What came first, the bird, or the egg?
Well, I spotted the dead pigeon on Monday night
As I was walking down the embankment
Trying not to breathe too many fumes
Still shivering from an over-chilled office
And shocked at the sight of mangled grey feathers,
A broken neck and damaged wings
I wondered if it had been hit by a vehicle
Or disorientated, had flown beak-first
Into a mirrored tower block
Before plummeting to the pavement below.
I had no answers. Nor did anyone seem
Too interested in the fate
Of an earthbound, flying sky-rat.
I walked home, pondering
The funeral rites of a feathered pest.
The next day, passing the other way
I saw it was still there.
Must have been missed by the road sweepers
Or deliberately ignored as someone else’s problem.
That evening, Tuesday after work
I felt sure someone would have mentioned it
And had the bird disposed of
Nudged off the pavement into the gutter
At the side of the road
Still a crumpled heap. Grey feathers dirty
From the road dust and oil residue.
I walked on.
By Wednesday evening, the bird was gone.
This morning, I took a different route to work
Staying on the bus to the museum
Then walking the few blocks North to the river.
As I passed under a bridge, I saw an egg
Shell cracked, yolk scattered on the ground
Dirty down feathers floating
While trains rattled above, shaking the shadows
A lone pigeon fluttered overhead
As if mourning their loss.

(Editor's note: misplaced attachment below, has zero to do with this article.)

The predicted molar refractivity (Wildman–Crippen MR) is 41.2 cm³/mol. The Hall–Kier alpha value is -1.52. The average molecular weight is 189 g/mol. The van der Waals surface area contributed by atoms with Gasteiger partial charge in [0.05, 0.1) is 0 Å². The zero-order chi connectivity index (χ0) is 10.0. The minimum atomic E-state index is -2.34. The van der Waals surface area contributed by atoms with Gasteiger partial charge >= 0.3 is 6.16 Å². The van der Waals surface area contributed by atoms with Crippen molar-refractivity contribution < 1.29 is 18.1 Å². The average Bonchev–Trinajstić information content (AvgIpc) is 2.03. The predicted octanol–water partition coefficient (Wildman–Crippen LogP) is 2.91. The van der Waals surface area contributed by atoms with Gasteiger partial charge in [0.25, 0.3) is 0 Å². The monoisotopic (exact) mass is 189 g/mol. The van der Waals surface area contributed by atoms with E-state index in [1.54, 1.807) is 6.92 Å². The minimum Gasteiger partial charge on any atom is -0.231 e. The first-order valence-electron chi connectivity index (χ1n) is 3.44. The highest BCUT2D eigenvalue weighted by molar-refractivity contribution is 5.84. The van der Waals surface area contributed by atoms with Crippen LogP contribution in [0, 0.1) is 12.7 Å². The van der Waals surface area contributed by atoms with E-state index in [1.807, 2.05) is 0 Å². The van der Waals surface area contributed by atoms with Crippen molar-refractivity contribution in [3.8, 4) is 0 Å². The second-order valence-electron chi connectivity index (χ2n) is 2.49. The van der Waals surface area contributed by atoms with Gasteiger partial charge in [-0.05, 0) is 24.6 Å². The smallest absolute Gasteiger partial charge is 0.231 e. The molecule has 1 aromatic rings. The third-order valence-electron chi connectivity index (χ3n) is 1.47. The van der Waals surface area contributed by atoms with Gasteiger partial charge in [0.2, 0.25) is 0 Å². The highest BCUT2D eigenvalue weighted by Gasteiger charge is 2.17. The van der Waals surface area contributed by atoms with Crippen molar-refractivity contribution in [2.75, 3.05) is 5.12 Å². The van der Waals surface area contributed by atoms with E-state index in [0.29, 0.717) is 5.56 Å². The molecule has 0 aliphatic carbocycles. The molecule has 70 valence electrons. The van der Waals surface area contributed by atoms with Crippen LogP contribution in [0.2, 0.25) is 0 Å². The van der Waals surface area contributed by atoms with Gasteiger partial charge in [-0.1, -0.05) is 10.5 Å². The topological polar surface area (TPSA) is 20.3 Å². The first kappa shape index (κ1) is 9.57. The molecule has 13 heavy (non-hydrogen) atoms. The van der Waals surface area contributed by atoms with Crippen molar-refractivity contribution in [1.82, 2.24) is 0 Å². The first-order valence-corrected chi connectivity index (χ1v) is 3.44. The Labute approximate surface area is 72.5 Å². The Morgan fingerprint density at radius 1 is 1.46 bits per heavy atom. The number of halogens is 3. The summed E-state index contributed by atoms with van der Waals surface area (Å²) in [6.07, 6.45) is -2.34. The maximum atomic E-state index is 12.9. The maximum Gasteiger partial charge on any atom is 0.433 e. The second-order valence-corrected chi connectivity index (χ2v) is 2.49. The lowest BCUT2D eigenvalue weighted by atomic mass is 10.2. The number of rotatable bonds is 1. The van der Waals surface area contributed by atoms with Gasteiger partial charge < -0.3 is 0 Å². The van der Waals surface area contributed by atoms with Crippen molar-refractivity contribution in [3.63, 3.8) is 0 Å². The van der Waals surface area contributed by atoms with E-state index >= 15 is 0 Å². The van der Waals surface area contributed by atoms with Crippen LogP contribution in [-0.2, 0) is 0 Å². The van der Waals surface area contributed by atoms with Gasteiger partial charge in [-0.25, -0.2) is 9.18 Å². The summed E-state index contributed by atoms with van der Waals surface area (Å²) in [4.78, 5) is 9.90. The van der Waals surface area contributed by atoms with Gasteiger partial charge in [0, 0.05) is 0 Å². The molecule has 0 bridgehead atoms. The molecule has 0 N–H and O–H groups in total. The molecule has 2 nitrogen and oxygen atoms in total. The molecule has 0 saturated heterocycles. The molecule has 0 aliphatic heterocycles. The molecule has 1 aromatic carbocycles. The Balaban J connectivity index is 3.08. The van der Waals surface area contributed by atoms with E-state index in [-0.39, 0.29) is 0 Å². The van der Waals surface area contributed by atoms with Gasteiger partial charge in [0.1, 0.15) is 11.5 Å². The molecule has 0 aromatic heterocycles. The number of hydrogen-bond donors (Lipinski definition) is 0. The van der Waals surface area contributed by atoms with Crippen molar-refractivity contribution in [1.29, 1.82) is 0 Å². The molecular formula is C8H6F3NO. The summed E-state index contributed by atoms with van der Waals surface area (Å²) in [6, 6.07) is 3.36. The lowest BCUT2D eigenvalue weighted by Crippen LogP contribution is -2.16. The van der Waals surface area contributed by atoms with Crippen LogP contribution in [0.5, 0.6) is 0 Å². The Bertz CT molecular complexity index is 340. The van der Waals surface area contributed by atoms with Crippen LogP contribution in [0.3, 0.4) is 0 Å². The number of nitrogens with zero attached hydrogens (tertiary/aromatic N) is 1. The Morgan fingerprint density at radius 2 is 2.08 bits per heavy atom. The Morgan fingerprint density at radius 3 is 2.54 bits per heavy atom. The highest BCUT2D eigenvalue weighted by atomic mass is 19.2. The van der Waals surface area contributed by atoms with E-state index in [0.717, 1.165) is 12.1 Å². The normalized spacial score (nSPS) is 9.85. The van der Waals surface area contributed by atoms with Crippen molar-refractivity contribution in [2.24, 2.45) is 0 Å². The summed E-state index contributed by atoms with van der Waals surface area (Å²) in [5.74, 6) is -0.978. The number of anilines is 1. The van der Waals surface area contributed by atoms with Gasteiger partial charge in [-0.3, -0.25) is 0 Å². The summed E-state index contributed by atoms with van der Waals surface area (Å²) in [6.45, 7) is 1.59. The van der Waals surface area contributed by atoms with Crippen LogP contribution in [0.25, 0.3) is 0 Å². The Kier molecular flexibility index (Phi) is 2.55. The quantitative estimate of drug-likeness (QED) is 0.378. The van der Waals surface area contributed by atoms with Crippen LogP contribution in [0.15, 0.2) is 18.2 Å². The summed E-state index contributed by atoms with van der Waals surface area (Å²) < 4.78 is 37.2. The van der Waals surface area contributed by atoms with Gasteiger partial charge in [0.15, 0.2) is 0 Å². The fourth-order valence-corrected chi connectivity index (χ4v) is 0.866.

This new life chafes at her
Like fresh skin, stretched
Taut over familiar tenderness
Of an old, raw wound
Nothing fits her now
Not time, nor place
As long-jawed expressions
Must face up to unflattery
And quit sliding into view
Over blank slate
In these fractions I seek solace
That infarction is no menace
To my own unknown condition
Though my colleague lies on trollies
As they fill her veins with serum
Hoping vasos are dilated
I’m surrounded by the vision
Such careers are overrated
In my secretary’s costume
I must take on further duties
Try to prop up one more rostrum
And ignore last rites for loot. He’s
Working from his home computer
While I ride the bus to nowhere
In the misty morning chatter
That’s conceived to make me go there
How much more am I allotted?
This existence, mere survival
Will I too go out, garotted
By a heart attack unrivalled?
As my logic fails, convince me;
I’ve decisions that are burning
Every inch would rather lynch me
Than continue painful earning.
Although I rarely explain my scribblings, as I prefer to let the reader interpret them at will, this poem, and the one that follows are written in response to a recent event. The woman with whom I share a desk at my day job suffered a heart attack this week. The events on that occasion and which have followed have caused me to question our place in the universe with perhaps more focused ferocity than usual.
This is the place we come to die
We secretaries, in our rows
Two frozen stiffs, a living lie
Few care to note, and no one knows.
While patient, we sit out our time
In managing capricious men
Whose fruitless whims, though not malign
Wear lines on brows and fray each hem.
One more may chew on dust this hour
No more to block electric space
In diary; a heart lacks power
To beat a path through empty wastes.
We are not dumb, and yet, we wait
Preparing meeting rooms, hot drinks
Awaiting proof; appreciate
A mind, unheeded, soul that shrinks
And though the autopsy infers
What killed her was nobody’s fault
That one can prove, (except for hers)
With such a sedentary vault
Of memories of closet, desk,
A filing cabinet to store
The means of murder – this slow death
Made up of tedium and chore.